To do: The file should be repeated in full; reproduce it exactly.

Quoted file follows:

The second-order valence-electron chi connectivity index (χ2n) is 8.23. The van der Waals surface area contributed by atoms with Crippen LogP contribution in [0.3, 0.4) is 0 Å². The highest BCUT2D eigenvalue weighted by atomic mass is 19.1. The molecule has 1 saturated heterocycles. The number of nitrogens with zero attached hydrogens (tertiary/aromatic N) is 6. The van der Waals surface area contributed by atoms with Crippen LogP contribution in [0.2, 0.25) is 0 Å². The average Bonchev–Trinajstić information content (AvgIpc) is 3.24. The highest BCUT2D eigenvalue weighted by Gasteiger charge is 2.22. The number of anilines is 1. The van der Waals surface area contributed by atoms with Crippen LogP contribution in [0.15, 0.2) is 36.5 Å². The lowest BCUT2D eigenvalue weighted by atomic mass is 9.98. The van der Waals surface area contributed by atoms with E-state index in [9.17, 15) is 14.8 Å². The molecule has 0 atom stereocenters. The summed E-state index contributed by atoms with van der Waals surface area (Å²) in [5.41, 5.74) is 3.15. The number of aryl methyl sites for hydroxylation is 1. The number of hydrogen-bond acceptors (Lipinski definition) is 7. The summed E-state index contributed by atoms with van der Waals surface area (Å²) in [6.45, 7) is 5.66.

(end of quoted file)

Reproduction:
The second-order valence-electron chi connectivity index (χ2n) is 8.23. The van der Waals surface area contributed by atoms with Crippen LogP contribution in [0.3, 0.4) is 0 Å². The highest BCUT2D eigenvalue weighted by atomic mass is 19.1. The molecule has 1 saturated heterocycles. The number of nitrogens with zero attached hydrogens (tertiary/aromatic N) is 6. The van der Waals surface area contributed by atoms with Crippen LogP contribution in [0.2, 0.25) is 0 Å². The average Bonchev–Trinajstić information content (AvgIpc) is 3.24. The highest BCUT2D eigenvalue weighted by Gasteiger charge is 2.22. The number of anilines is 1. The van der Waals surface area contributed by atoms with Crippen LogP contribution in [0.15, 0.2) is 36.5 Å². The lowest BCUT2D eigenvalue weighted by atomic mass is 9.98. The van der Waals surface area contributed by atoms with E-state index in [9.17, 15) is 14.8 Å². The molecule has 0 atom stereocenters. The summed E-state index contributed by atoms with van der Waals surface area (Å²) in [5.41, 5.74) is 3.15. The number of aryl methyl sites for hydroxylation is 1. The number of hydrogen-bond acceptors (Lipinski definition) is 7. The summed E-state index contributed by atoms with van der Waals surface area (Å²) in [6.45, 7) is 5.66.